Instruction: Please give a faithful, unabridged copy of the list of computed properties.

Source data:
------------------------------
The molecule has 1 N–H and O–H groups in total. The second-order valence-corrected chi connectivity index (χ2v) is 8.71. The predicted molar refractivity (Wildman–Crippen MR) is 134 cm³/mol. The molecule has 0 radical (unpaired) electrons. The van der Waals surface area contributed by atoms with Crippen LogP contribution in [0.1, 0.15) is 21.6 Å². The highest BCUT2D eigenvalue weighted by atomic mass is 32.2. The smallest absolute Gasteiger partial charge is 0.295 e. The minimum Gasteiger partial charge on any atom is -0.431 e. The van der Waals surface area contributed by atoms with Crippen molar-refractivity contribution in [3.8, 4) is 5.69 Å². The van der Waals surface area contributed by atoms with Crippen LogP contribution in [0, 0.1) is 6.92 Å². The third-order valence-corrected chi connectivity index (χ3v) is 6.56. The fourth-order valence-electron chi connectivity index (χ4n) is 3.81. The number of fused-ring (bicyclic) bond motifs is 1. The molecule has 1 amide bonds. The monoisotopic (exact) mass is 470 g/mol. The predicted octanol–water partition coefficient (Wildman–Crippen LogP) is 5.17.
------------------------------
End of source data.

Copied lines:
The molecule has 1 N–H and O–H groups in total. The second-order valence-corrected chi connectivity index (χ2v) is 8.71. The predicted molar refractivity (Wildman–Crippen MR) is 134 cm³/mol. The molecule has 0 radical (unpaired) electrons. The van der Waals surface area contributed by atoms with Crippen LogP contribution in [0.1, 0.15) is 21.6 Å². The highest BCUT2D eigenvalue weighted by atomic mass is 32.2. The smallest absolute Gasteiger partial charge is 0.295 e. The minimum Gasteiger partial charge on any atom is -0.431 e. The van der Waals surface area contributed by atoms with Crippen molar-refractivity contribution in [3.8, 4) is 5.69 Å². The van der Waals surface area contributed by atoms with Crippen LogP contribution in [0, 0.1) is 6.92 Å². The third-order valence-corrected chi connectivity index (χ3v) is 6.56. The fourth-order valence-electron chi connectivity index (χ4n) is 3.81. The number of fused-ring (bicyclic) bond motifs is 1. The molecule has 1 amide bonds. The monoisotopic (exact) mass is 470 g/mol. The predicted octanol–water partition coefficient (Wildman–Crippen LogP) is 5.17.